There are a couple of filters that are hard to mimic in an application. Filters that reduces light and polarizing filters. The first group is actually filter that you don’t really need unless you want a 60 second exposure at a sunny day. Neutral Density (ND) filters will just reduce the amount of light that lets trough to your sensor. You can do this partly on your camera, but a 60 second exposure is hard to compensate with high aperture value and low ISO numbers. And a photo taken with f/5.6 and 1 second exposure at ISO100 will be totally different that a photo taken with f/22 and 1/100 second exposure at ISO100. To understand the relation between aperture, time and ISO, have a look at this post.

NiSi filtersett

While ND filters reduces all light other filters can reduce light at a given wave length. Night sky filters are filters that stops wave lengths from mercury vapor and sodium. This will reduce light pollution from close by cities. The most commonly used filter is the Ultra Violet (UV) filter. Film cameras had to have this filter to stop UV light from hitting the film. Today a digital camera got this filter built in, with some exceptions.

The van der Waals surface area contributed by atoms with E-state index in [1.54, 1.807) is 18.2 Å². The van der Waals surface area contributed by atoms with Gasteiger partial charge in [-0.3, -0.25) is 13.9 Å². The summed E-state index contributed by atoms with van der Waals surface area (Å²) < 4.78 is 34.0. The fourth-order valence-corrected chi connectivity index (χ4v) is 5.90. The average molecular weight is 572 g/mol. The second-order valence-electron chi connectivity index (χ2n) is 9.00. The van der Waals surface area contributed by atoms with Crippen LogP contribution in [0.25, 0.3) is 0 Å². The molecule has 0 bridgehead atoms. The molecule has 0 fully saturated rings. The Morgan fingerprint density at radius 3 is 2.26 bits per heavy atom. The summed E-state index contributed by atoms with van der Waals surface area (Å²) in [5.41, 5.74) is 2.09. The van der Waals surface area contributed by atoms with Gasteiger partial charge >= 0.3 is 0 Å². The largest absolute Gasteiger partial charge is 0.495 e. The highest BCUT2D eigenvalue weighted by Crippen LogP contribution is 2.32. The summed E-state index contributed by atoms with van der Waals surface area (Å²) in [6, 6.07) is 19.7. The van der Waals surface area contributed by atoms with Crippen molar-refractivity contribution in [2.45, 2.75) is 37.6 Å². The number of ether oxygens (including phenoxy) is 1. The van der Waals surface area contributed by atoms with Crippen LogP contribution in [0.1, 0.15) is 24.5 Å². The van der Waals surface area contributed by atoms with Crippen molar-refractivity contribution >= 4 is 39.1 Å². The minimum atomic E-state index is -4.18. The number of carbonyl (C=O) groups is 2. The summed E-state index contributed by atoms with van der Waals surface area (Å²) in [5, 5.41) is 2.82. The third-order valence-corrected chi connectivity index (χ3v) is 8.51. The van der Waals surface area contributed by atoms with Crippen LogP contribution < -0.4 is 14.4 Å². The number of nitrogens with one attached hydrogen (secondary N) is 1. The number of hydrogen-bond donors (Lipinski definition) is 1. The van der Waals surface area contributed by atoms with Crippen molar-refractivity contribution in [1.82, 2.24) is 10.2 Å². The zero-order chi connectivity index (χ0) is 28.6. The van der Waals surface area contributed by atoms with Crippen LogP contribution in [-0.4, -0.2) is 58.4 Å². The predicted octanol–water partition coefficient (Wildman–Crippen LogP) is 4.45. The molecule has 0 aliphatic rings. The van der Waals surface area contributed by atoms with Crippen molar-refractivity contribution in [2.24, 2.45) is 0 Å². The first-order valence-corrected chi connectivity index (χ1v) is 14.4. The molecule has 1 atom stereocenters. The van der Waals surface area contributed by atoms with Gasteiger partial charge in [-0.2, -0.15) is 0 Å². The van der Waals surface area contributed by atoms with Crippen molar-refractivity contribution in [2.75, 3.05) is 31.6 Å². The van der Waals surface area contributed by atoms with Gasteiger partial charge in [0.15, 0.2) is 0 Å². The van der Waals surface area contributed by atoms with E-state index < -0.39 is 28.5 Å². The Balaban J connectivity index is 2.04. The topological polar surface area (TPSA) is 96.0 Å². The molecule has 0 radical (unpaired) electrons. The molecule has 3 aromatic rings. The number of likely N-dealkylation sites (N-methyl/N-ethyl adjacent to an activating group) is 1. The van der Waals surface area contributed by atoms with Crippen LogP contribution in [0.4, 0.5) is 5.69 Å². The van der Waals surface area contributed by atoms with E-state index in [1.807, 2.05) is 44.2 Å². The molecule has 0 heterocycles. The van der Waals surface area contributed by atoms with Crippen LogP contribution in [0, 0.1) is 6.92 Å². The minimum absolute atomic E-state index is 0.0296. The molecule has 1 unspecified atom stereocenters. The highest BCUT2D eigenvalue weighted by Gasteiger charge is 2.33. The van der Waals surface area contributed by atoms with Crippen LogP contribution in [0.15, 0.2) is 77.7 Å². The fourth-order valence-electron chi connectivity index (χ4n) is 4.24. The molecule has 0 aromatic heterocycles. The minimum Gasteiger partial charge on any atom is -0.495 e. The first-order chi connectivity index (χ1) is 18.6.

Polarizing filters will only let through light waves/rays that has a given orientation. Once you turn the filter, waves from reflections on your objects will not let through. If you use a polarizing filter on a camera pointing to a puddle or a calm lake you can decide if you want the reflection or the bottom of the puddle or lake. If the water is too deep you will only see a non-reflective surface in a dark colour. This filter can be used on most surfaces that creates reflections.

I mentioned ND filters but there is a group of ND filters that you really don’t need and that is the graduated ones. As long as you know how to use your photo editing application, applying a exposure compensation on parts of the images is really easy. If there is a big difference in exposure levels on your subjects you might need to bracket the image on two or three exposure adjustments. Adding a filter on your lens will result in a permanent adjustment on your raw file. If you put the filter on just a centigrade out of line, your image is ruined permanently.